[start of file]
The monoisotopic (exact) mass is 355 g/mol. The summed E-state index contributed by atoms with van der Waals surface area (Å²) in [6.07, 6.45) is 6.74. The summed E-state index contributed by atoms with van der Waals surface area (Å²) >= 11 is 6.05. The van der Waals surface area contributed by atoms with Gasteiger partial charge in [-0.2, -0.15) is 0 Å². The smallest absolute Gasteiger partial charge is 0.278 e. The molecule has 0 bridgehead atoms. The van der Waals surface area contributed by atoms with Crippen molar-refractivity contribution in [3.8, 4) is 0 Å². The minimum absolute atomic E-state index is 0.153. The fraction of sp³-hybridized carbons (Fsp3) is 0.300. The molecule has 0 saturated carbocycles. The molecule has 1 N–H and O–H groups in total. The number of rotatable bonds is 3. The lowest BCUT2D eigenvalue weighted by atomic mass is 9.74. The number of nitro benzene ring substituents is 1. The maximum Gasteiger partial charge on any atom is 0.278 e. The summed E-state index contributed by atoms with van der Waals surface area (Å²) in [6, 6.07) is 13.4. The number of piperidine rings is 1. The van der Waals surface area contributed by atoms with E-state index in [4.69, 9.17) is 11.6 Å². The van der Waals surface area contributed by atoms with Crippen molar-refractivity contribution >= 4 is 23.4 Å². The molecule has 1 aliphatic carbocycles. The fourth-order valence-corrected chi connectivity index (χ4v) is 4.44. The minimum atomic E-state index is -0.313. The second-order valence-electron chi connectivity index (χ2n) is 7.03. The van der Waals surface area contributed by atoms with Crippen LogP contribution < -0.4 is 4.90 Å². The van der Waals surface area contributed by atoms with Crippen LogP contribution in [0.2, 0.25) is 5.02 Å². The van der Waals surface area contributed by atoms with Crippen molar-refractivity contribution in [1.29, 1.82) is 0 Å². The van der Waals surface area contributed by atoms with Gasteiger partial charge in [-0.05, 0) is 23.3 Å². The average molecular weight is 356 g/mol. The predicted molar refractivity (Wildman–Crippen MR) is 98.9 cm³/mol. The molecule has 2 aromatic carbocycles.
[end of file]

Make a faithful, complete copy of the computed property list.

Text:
The monoisotopic (exact) mass is 355 g/mol. The summed E-state index contributed by atoms with van der Waals surface area (Å²) in [6.07, 6.45) is 6.74. The summed E-state index contributed by atoms with van der Waals surface area (Å²) >= 11 is 6.05. The van der Waals surface area contributed by atoms with Gasteiger partial charge in [-0.2, -0.15) is 0 Å². The smallest absolute Gasteiger partial charge is 0.278 e. The molecule has 0 bridgehead atoms. The van der Waals surface area contributed by atoms with Crippen molar-refractivity contribution in [3.8, 4) is 0 Å². The minimum absolute atomic E-state index is 0.153. The fraction of sp³-hybridized carbons (Fsp3) is 0.300. The molecule has 0 saturated carbocycles. The molecule has 1 N–H and O–H groups in total. The number of rotatable bonds is 3. The lowest BCUT2D eigenvalue weighted by atomic mass is 9.74. The number of nitro benzene ring substituents is 1. The maximum Gasteiger partial charge on any atom is 0.278 e. The summed E-state index contributed by atoms with van der Waals surface area (Å²) in [6, 6.07) is 13.4. The number of piperidine rings is 1. The van der Waals surface area contributed by atoms with E-state index in [4.69, 9.17) is 11.6 Å². The van der Waals surface area contributed by atoms with Crippen molar-refractivity contribution >= 4 is 23.4 Å². The molecule has 1 aliphatic carbocycles. The fourth-order valence-corrected chi connectivity index (χ4v) is 4.44. The minimum atomic E-state index is -0.313. The second-order valence-electron chi connectivity index (χ2n) is 7.03. The van der Waals surface area contributed by atoms with Crippen LogP contribution < -0.4 is 4.90 Å². The van der Waals surface area contributed by atoms with Crippen LogP contribution in [0.2, 0.25) is 5.02 Å². The van der Waals surface area contributed by atoms with Crippen molar-refractivity contribution in [1.29, 1.82) is 0 Å². The van der Waals surface area contributed by atoms with Gasteiger partial charge in [-0.05, 0) is 23.3 Å². The average molecular weight is 356 g/mol. The predicted molar refractivity (Wildman–Crippen MR) is 98.9 cm³/mol. The molecule has 2 aromatic carbocycles.